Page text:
Funk on Faith

Charlotte teacher writes children’s book about Jewish New Year

Author Rochel Groner Vorst teaches Judaica to 5- and 6-year-olds at Charlotte Jewish Day School.
Author Rochel Groner Vorst teaches Judaica to 5- and 6-year-olds at Charlotte Jewish Day School. Courtesy of Rochel Groner Vorst

As a teacher at the Charlotte Jewish Day School, Rochel Groner Vorst couldn’t find a book for her kindergarten students that portrayed Rosh Hashana – the Jewish New Year – as exciting and fun.

So she wrote one herself.

“Time to Start a Brand New Year” is a brightly illustrated kids’ book about a Jewish family preparing for and enjoying this religious holiday that calls for dipping apples in honey, blowing a ram’s horn, and wishing family and friends “L’Shanah Tovah!”

In 28 pages, Vorst tells her happy story in rhyme: “I have honey, gold and sweet/For a sticky New Year’s treat/Pour my honey in a dish/Dip your apple; make a wish.”

The new book, which is Vorst’s second, was published last month – just in time for Rosh Hashana 2015, which starts at sundown this Sunday. Also called the birthday of the world, the holiday will mark Year 5776 on the Jewish calendar. And the blowing of the shofar, or ram’s horn, in synagogues in Charlotte and around the world will usher in a 10-day period of High Holy Days that ends with Yom Kippur, the Day of Atonement.

Vorst, who attends Ohr HaTorah, an Orthodox Jewish synagogue where her father, Yossi Groner, is chief rabbi, acknowledged that Jews are invited to consider deep issues on Rosh Hashana.

“It’s the start of the year,” she said, “when God is looking down on us and judging us, deciding what our year will be, how much money everyone will make, who will be born and who will pass away.”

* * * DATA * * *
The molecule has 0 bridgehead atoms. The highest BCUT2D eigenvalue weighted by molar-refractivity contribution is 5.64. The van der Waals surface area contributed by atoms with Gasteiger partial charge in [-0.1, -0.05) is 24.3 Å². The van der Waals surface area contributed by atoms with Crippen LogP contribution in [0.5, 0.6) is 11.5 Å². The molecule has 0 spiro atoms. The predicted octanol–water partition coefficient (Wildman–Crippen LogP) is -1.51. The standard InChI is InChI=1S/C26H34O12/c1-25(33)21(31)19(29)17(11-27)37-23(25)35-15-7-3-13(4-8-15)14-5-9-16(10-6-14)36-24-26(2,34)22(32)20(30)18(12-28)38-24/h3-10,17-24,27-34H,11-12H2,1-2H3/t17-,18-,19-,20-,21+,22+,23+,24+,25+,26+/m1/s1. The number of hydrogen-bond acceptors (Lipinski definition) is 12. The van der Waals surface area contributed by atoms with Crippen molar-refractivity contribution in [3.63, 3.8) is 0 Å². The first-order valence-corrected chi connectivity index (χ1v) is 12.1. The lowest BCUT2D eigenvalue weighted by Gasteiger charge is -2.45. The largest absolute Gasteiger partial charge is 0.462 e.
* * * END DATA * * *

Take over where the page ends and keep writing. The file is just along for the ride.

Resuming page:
Still, she found other kids’ books about Rosh Hashana to be too serious – and boring.

Vorst, 35, said she wanted to give preschool Jewish children a book that would help them celebrate the Jewish New Year with the same glee she did growing up and still does with her own six children, ages 2 to 12.

“Being Jewish is all about joy,” she said. “So even though there’s judgment, there is still a lot of happiness. And a fresh start. ... We’re crowning God as our king, which is an exciting event.”

Like her first book, “The Sukkah That I Built,” about the Jewish holiday of Sukkot, Vorst’s new one was published by Hachai, a Brooklyn, N.Y.-based company that produces children’s literature with Jewish themes.

JTA, an international Jewish news service, recently named “Time to Start a Brand New Year” one of the five best kids’ books to buy for the High Holy Days. And with Rosh Hashana almost here, the book is popping up in displays at stores that specialize in Judaica – all things pertaining to Jewish life and customs.

Vorst said she writes for the same reason she always dreamed of being a Jewish educator. In her teens, she would visit the Charlotte Jewish Day School – directed by her mother, Mariashi – and get inspired watching teachers in action.

“I’m really proud of whom I am,” she said. “I love being Jewish. And you want to share – especially when you see children who, let’s say, aren’t comfortable with who they are.”

She dedicated “Time to Start a Brand New Year” this way: “This book was written for the students of the Charlotte Jewish Day School. Love, Morah Rochel.”

Morah in Hebrew means teacher.